• Are you using language that’s too advanced or too basic for this audience?

Few people go back to update their blog posts. If you run a technical blog — where information changes with every new product release or update — you have plenty of opportunities to update your content and leap frog competitors. 

Ultimately, your blog post should offer the most comprehensive, accurate, in-depth look at the topic. Sure, this requires extra time and research. But having the most helpful content out there is the best thing you can do to improve rankings.

EXPERT TIP: Focus on content density (per-word value) instead of length in your writing.

4. Improve the Readability Score

Let me be upfront: Readability does not directly affect SEO.

So why am I bringing it up?

Although search algorithms don’t factor in readability, they do look at time on page, bounce rate, social shares, etc. Readability influences all these. Using short, scanable sentences moves readers through your page and keeps them engaged.

To start, let’s clarify what I mean by readability.

Readability refers to how easily a reader can scan and consume your content (the lower your score, the more difficult your text is to read.) 

Factors that affect your readability score include:

  • Sentence length
  • Paragraph length
  • Flesch-Kincaid readability score
  • Percentage of sentences with passive voice
  • Subheading distribution
  • Percentage of sentences with transition words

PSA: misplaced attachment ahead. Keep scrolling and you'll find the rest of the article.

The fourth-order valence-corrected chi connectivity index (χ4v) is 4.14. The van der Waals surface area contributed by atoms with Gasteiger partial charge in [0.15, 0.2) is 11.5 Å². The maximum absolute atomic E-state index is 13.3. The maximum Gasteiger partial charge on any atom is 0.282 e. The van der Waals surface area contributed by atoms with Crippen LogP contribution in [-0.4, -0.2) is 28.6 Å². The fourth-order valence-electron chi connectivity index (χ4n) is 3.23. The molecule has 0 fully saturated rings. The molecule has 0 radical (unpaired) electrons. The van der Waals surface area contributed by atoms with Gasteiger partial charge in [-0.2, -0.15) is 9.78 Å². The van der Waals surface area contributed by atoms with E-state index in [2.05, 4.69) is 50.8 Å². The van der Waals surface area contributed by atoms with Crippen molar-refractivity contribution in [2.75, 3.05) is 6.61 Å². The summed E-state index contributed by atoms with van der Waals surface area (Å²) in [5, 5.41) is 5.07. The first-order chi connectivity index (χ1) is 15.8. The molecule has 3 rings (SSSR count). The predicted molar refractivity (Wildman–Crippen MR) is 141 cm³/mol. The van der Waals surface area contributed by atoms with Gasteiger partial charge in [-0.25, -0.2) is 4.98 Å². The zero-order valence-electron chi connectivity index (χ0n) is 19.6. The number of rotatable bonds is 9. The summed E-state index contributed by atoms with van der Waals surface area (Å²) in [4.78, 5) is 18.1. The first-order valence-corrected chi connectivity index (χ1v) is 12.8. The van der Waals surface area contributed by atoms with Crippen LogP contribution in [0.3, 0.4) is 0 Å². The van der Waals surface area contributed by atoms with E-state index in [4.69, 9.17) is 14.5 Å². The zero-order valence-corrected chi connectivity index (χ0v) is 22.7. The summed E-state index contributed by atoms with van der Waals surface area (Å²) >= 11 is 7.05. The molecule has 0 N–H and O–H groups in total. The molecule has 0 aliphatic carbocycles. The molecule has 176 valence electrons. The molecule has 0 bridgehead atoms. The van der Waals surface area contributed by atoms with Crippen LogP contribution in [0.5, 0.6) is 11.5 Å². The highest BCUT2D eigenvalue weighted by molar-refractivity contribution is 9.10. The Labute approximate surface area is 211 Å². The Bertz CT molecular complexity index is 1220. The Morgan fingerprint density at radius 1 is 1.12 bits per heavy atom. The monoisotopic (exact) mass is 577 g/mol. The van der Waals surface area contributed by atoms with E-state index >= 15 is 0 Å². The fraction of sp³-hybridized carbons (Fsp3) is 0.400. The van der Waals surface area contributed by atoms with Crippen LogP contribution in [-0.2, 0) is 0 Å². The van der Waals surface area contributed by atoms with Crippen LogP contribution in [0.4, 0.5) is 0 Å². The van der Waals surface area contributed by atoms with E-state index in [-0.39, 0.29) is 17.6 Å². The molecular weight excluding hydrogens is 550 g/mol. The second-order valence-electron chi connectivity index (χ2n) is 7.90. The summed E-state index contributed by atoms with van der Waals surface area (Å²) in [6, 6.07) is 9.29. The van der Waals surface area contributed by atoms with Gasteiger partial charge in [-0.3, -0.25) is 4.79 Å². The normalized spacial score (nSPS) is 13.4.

Here are some simple ways to improve readability:

  • Cut out fluff words and bulky phrases: Eliminate all words that add no value. If you can remove a word (or say something in fewer words) and the sentence meaning still stands, leave it out.
  • Vary sentence length.
  • Limit sentences to 25 words (and aim for fewer than 20 words per sentence).
  • Reduce passive voice.
  • Break up text with H2s, H3s, images, graphics, etc.
  • Use tools like the Yoast SEO WordPress plugin to test your content’s readability and identify areas for improvement.

5. Update the Publish Date!

I learned about this tactic at HubSpot’s 2016 INBOUND conference. After giving your content a well-deserved makeover, update the publish date. 

When adjusting the publish date, our team has noticed a distinct (and almost immediate) jump in both rankings and search traffic.

Of course, you shouldn't abandon your new content development efforts. But dedicating a few hours a week to revamping underperforming blog posts will dramatically improve their ranking potential and organic traffic to your site.

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Topics: Inbound Marketing, seo, content marketing

Gaby Ramirez